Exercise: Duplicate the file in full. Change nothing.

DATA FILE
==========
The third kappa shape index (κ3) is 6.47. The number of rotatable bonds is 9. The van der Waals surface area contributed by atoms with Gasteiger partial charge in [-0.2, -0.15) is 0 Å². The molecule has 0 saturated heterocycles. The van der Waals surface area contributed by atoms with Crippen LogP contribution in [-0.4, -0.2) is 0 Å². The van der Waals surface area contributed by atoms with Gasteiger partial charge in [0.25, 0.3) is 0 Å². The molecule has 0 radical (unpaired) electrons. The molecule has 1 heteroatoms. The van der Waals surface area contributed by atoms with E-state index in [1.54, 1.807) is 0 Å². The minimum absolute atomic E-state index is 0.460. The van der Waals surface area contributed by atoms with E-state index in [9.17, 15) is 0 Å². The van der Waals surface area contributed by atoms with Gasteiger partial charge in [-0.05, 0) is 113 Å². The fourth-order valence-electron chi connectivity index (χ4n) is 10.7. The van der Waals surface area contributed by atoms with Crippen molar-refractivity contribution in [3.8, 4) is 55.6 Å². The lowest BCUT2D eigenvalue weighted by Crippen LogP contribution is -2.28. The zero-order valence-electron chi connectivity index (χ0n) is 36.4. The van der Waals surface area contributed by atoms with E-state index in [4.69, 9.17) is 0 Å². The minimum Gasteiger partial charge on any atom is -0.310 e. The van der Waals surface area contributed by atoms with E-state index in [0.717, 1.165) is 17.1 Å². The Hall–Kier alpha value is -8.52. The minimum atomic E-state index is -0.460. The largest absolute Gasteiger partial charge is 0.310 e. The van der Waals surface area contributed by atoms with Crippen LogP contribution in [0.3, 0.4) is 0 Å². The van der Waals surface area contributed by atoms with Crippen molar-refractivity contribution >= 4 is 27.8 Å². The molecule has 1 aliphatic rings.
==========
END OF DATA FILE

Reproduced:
The third kappa shape index (κ3) is 6.47. The number of rotatable bonds is 9. The van der Waals surface area contributed by atoms with Gasteiger partial charge in [-0.2, -0.15) is 0 Å². The molecule has 0 saturated heterocycles. The van der Waals surface area contributed by atoms with Crippen LogP contribution in [-0.4, -0.2) is 0 Å². The van der Waals surface area contributed by atoms with Gasteiger partial charge in [0.25, 0.3) is 0 Å². The molecule has 0 radical (unpaired) electrons. The molecule has 1 heteroatoms. The van der Waals surface area contributed by atoms with E-state index in [1.54, 1.807) is 0 Å². The minimum absolute atomic E-state index is 0.460. The van der Waals surface area contributed by atoms with E-state index in [9.17, 15) is 0 Å². The van der Waals surface area contributed by atoms with Gasteiger partial charge in [-0.05, 0) is 113 Å². The fourth-order valence-electron chi connectivity index (χ4n) is 10.7. The van der Waals surface area contributed by atoms with Crippen molar-refractivity contribution in [3.8, 4) is 55.6 Å². The lowest BCUT2D eigenvalue weighted by Crippen LogP contribution is -2.28. The zero-order valence-electron chi connectivity index (χ0n) is 36.4. The van der Waals surface area contributed by atoms with E-state index in [4.69, 9.17) is 0 Å². The minimum Gasteiger partial charge on any atom is -0.310 e. The van der Waals surface area contributed by atoms with E-state index in [0.717, 1.165) is 17.1 Å². The Hall–Kier alpha value is -8.52. The minimum atomic E-state index is -0.460. The largest absolute Gasteiger partial charge is 0.310 e. The van der Waals surface area contributed by atoms with Crippen LogP contribution in [0.3, 0.4) is 0 Å². The van der Waals surface area contributed by atoms with Crippen molar-refractivity contribution >= 4 is 27.8 Å². The molecule has 1 aliphatic rings.